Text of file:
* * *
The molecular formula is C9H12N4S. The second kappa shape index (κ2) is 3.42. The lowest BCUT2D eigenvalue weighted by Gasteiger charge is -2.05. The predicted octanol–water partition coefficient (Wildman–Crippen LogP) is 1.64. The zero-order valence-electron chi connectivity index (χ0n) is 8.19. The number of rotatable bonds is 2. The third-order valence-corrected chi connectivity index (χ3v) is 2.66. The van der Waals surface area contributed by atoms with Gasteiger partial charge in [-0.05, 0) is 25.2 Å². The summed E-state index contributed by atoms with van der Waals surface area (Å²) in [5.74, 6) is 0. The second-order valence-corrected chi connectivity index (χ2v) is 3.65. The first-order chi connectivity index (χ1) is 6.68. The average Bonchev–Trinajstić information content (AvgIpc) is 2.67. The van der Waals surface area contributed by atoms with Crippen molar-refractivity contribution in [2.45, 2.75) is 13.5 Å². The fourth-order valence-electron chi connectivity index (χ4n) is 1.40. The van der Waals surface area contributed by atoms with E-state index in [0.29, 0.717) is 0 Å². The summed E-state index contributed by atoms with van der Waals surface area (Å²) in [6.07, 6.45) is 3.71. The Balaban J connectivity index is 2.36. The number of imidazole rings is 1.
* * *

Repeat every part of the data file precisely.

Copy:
The molecular formula is C9H12N4S. The second kappa shape index (κ2) is 3.42. The lowest BCUT2D eigenvalue weighted by Gasteiger charge is -2.05. The predicted octanol–water partition coefficient (Wildman–Crippen LogP) is 1.64. The zero-order valence-electron chi connectivity index (χ0n) is 8.19. The number of rotatable bonds is 2. The third-order valence-corrected chi connectivity index (χ3v) is 2.66. The van der Waals surface area contributed by atoms with Gasteiger partial charge in [-0.05, 0) is 25.2 Å². The summed E-state index contributed by atoms with van der Waals surface area (Å²) in [5.74, 6) is 0. The second-order valence-corrected chi connectivity index (χ2v) is 3.65. The first-order chi connectivity index (χ1) is 6.68. The average Bonchev–Trinajstić information content (AvgIpc) is 2.67. The van der Waals surface area contributed by atoms with Crippen molar-refractivity contribution in [2.45, 2.75) is 13.5 Å². The fourth-order valence-electron chi connectivity index (χ4n) is 1.40. The van der Waals surface area contributed by atoms with E-state index in [0.29, 0.717) is 0 Å². The summed E-state index contributed by atoms with van der Waals surface area (Å²) in [6.07, 6.45) is 3.71. The Balaban J connectivity index is 2.36. The number of imidazole rings is 1.